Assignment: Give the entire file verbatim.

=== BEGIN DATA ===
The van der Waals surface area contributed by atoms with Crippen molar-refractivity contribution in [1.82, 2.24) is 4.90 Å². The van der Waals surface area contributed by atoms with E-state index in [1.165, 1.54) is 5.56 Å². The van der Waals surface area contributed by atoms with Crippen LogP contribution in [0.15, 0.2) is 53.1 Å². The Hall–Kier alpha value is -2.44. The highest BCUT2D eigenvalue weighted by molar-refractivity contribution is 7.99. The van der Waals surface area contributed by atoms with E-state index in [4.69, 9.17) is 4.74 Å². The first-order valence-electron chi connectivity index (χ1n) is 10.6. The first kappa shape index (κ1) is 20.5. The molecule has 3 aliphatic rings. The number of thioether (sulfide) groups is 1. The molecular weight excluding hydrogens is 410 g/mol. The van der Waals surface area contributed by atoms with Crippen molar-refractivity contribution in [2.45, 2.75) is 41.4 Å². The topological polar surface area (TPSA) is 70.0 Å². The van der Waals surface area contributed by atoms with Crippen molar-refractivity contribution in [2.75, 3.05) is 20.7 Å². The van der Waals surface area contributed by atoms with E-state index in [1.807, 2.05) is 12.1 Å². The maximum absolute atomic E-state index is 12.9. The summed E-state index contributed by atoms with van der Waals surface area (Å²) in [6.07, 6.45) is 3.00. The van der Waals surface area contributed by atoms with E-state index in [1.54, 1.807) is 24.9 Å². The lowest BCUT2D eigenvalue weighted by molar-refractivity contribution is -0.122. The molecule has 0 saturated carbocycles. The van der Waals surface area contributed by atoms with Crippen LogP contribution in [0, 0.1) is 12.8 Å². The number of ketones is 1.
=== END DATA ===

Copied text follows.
The van der Waals surface area contributed by atoms with Crippen molar-refractivity contribution in [1.82, 2.24) is 4.90 Å². The van der Waals surface area contributed by atoms with E-state index in [1.165, 1.54) is 5.56 Å². The van der Waals surface area contributed by atoms with Crippen LogP contribution in [0.15, 0.2) is 53.1 Å². The Hall–Kier alpha value is -2.44. The highest BCUT2D eigenvalue weighted by molar-refractivity contribution is 7.99. The van der Waals surface area contributed by atoms with E-state index in [4.69, 9.17) is 4.74 Å². The first-order valence-electron chi connectivity index (χ1n) is 10.6. The first kappa shape index (κ1) is 20.5. The molecule has 3 aliphatic rings. The number of thioether (sulfide) groups is 1. The molecular weight excluding hydrogens is 410 g/mol. The van der Waals surface area contributed by atoms with Crippen molar-refractivity contribution in [2.45, 2.75) is 41.4 Å². The topological polar surface area (TPSA) is 70.0 Å². The van der Waals surface area contributed by atoms with Crippen molar-refractivity contribution in [2.75, 3.05) is 20.7 Å². The van der Waals surface area contributed by atoms with E-state index in [1.807, 2.05) is 12.1 Å². The maximum absolute atomic E-state index is 12.9. The summed E-state index contributed by atoms with van der Waals surface area (Å²) in [6.07, 6.45) is 3.00. The van der Waals surface area contributed by atoms with E-state index in [1.54, 1.807) is 24.9 Å². The lowest BCUT2D eigenvalue weighted by molar-refractivity contribution is -0.122. The molecule has 0 saturated carbocycles. The van der Waals surface area contributed by atoms with Crippen LogP contribution in [0, 0.1) is 12.8 Å². The number of ketones is 1.